The presence of China may loom large over various aspects of western society but its music hasn’t received the attention or been assimilated as much as that of some other non-European countries. That’s where Senegal-born, Kuwait-raised and London/New York-based musician, producer and visual artist Fatima Al Qadiri steps in. On Asiatisch, her debut album for Hyperdub, she has delivered a piece of work that blends influences and musical traits, both ancient and contemporary, from different cultural and social outposts.
On one level she may fit in with the growing group of female artists on Hyperdub but musically she stands separate from the likes of Cooly G, Jessy Lanza and Ikonika and their accomplished, R&B-infused urban soul and pristine, modern electronic creations.
Al Qadiri’s decision to open Asiatisch with a musically faithful, Mandarin language version of Nothing Compares 2 U provides another point of difference, yet it’s a strange opener that feels distanced and divorced from the rest of the album. Any initial opinion of Asiatisch will undoubtedly be shaped and coloured by how this song is personally viewed.
Szechuan represents the album’s real starting point, establishing a sound centred around spidery synths, crisp beats, overhanging backing vocals and airy Chinese flute that never truly deviates elsewhere. Wudang follows in similarly strong fashion, aided by its distorted Chinese vocal, Boards Of Canada-style synth snapshots and denser overall sound. Hints of musical expansion come with the appearance of xylophones on Hainan Island and bells on Shenzhen but these are countered by the exposed sense of space and tight feeling of control which threatens to strangle much of the middle of the album. Exposed, marginalised sounds aren’t new to Hyperdub, yet there are times on Asiatisch where it feels like they are a little restrictive and keep the overall sound narrower than it needs to be.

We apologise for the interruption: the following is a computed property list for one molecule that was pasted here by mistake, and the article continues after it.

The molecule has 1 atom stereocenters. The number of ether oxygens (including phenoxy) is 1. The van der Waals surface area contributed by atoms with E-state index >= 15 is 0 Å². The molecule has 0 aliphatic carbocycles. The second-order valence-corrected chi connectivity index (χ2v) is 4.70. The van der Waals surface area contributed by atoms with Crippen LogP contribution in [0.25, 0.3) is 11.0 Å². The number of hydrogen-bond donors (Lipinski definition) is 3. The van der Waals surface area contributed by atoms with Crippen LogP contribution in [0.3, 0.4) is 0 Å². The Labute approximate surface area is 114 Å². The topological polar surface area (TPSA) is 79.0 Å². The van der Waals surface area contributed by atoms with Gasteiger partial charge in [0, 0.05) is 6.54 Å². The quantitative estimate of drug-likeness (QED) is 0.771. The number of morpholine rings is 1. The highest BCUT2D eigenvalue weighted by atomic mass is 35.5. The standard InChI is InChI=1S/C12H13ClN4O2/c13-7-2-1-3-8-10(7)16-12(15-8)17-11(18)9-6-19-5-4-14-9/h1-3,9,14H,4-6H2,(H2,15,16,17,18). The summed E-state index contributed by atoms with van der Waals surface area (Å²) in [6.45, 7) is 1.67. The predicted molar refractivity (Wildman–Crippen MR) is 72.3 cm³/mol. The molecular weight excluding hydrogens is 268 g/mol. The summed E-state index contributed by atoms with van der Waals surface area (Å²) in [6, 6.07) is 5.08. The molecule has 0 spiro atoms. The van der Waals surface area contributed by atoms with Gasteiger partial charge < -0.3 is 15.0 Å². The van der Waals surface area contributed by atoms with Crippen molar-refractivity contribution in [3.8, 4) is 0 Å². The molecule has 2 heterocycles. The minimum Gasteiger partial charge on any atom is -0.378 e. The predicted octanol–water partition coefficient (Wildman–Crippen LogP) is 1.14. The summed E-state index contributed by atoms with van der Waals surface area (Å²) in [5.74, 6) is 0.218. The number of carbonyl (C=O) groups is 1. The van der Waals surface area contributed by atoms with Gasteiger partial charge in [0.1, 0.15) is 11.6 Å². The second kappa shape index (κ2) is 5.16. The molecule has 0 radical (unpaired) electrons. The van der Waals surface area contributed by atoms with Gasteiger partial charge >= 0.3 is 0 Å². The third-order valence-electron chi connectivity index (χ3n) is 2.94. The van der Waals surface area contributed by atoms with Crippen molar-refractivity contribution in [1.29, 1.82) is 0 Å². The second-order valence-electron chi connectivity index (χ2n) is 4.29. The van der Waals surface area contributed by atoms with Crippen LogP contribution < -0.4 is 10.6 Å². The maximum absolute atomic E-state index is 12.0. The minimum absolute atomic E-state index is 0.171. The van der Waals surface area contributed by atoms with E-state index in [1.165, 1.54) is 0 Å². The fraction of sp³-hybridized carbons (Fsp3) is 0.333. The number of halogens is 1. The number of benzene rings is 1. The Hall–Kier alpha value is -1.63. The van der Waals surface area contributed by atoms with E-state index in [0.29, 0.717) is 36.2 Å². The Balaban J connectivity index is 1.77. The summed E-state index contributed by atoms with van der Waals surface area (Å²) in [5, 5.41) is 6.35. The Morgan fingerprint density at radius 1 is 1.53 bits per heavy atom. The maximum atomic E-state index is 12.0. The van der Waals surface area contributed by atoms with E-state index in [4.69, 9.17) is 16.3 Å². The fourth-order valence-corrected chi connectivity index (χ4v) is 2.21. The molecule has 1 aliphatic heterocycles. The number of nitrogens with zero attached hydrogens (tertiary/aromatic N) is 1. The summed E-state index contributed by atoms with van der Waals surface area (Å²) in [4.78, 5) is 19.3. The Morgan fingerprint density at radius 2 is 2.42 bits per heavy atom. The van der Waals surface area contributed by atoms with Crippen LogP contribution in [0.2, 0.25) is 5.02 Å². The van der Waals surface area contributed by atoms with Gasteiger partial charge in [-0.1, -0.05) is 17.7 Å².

This could just be an unfair reflection on how some of Al Qadiri’s earlier EPs projected a much more impactful, varied sound. Her 2011 EP Genre-Specific Xperience for example saw her talk openly about how it was her attempt to portray five sub-genres of music – juke, hip hop, dubstep, electro-tropicalia, and ’90s-era Gregorian trance. At no point on Asiatisch can a similar breadth really be detected or appreciated. If anything musical features have been extended from her 2012 Desert Strike EP, a similarly condensed representation of her musical outlook.
Shanghai Freeway provides a late reminder of her ability to dazzle, bass disseminations competing with a glinting, spritely electronic melody to suggest what Kraftwerk may have sounded like had they been inspired by Chinese rather than German transport infrastructure. Gradually however, the feeling emerges that in places Asiatisch may be stronger in concept than it is in practice, and that it may have benefited from a looser approach. But there is still much to admire and enjoy, not least Al Qadiri’s pursuit of an individual, politicised, socially-conscious path that never lacks ambition or self-confidence.